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A successful income portfolio for higher risk investors
This month Marina Gerner looks at Lima: growing income, higher risk.
What are the Model Portfolios?
The Money Observer Model Portfolios are a collection of 12 theoretical investment portfolios, each consisting of a selection of six or seven funds and investment trusts (predominantly Money Observer Rated Funds). They are designed to meet particular investment objectives, starting with income and growth.
The six income and six growth packages are each tailored to different time horizons and risk profiles (medium risk or higher risk) by combining funds invested in different regions, sectors and asset classes.
What are Lima's aims?
Lima aims to provide an increasing income plus good capital growth over a period of 15 years or more through pure equity exposure, though this may involve some shorter-term volatility.
What does it hold?
Lima has seven holdings. Four funds have a UK focus. The two core holdings are Invesco Perpetual Income, which has a solid track record, and Troy Income and Growth investment trust (TIGT), which focuses on capital preservation as well as growing income and capital growth.
Scottish Mortgage is more growth-oriented and can be used as a source of capital withdrawals to supplement income.
The final holding is Schroder Oriental Income (SOI), which provides exposure to Asia Pacific. The trust has good potential for increasing income and capital gains over the long term from this faster-growing region.
For whom is it designed?
Lima is for people looking to grow both their income and capital over the long term. However, investors must be able to afford to lose some capital in a worst-case scenario.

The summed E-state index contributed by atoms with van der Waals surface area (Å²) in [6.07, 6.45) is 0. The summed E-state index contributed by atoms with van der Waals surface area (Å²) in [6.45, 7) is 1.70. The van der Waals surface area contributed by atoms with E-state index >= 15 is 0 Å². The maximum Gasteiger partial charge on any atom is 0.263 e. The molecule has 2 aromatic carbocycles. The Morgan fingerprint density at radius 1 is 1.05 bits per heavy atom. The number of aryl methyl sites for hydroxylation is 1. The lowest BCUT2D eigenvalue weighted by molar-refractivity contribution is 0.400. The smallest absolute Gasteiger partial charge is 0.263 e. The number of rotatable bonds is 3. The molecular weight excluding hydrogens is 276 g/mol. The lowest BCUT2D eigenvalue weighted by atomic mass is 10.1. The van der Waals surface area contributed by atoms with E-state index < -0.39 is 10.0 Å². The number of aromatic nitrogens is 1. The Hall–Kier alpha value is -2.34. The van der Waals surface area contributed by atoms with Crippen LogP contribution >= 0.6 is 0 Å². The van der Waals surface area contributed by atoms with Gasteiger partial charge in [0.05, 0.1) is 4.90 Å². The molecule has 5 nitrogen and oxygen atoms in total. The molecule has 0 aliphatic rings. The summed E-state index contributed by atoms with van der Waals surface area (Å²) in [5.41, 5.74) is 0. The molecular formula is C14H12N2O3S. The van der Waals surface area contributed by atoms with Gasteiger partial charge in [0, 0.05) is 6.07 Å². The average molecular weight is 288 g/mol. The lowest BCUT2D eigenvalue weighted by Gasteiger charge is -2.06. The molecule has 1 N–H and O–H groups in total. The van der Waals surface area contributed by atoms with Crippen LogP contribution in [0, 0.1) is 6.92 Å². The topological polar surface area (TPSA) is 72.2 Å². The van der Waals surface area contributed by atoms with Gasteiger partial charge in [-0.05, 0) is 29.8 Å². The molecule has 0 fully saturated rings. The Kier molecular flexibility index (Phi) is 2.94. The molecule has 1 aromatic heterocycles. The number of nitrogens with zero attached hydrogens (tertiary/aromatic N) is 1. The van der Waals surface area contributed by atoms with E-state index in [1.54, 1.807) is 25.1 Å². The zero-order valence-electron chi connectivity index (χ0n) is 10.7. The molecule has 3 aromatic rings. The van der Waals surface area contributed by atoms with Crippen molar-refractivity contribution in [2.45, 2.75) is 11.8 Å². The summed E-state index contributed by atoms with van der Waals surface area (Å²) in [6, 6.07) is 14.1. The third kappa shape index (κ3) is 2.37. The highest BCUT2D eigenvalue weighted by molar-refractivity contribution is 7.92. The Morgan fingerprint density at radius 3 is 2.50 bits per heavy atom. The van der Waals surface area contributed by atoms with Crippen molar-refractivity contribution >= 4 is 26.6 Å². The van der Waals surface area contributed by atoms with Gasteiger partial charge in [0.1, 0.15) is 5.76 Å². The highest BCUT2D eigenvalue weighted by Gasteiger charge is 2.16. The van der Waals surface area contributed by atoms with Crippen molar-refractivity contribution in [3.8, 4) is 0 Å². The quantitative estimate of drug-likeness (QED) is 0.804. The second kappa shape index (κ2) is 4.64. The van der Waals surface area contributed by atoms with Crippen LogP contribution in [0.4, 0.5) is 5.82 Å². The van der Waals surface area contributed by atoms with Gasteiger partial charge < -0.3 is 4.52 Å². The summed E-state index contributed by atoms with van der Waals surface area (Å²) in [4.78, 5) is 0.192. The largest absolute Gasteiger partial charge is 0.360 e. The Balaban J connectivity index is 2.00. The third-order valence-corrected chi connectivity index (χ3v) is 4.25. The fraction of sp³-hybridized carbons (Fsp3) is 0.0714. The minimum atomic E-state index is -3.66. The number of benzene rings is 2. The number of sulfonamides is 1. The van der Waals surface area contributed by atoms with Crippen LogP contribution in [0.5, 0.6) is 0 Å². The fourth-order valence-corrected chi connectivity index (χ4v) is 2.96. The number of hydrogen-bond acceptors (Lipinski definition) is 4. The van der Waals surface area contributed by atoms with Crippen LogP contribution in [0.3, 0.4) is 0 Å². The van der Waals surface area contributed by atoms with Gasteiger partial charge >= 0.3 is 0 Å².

It could suit newly retired investors who already have a secure income and are prepared to take on additional risk to boost their income.
The portfolio may also appeal to younger investors building up a SIPP or ISA who are willing to take risks and opt to reinvest their dividends as part of a long-term growth strategy.
How has it performed?
Lima returned 30.3% over the three years to 5 August.
The portfolio suffered in early 2016 when markets dipped, but it has still returned 5.8% over one year.
Over six months it returned 15.7%; the FTSE 250 returned 13.6% over the same period.
An initial £10,000 investment in Lima three years ago would be worth £13,300 today.
This article was originally published by our sister magazine Money Observer here
This article is for information and discussion purposes only and does not form a recommendation to invest or otherwise. The value of an investment may fall. The investments referred to in this article may not be suitable for all investors, and if in doubt, an investor should seek advice from a qualified investment advise
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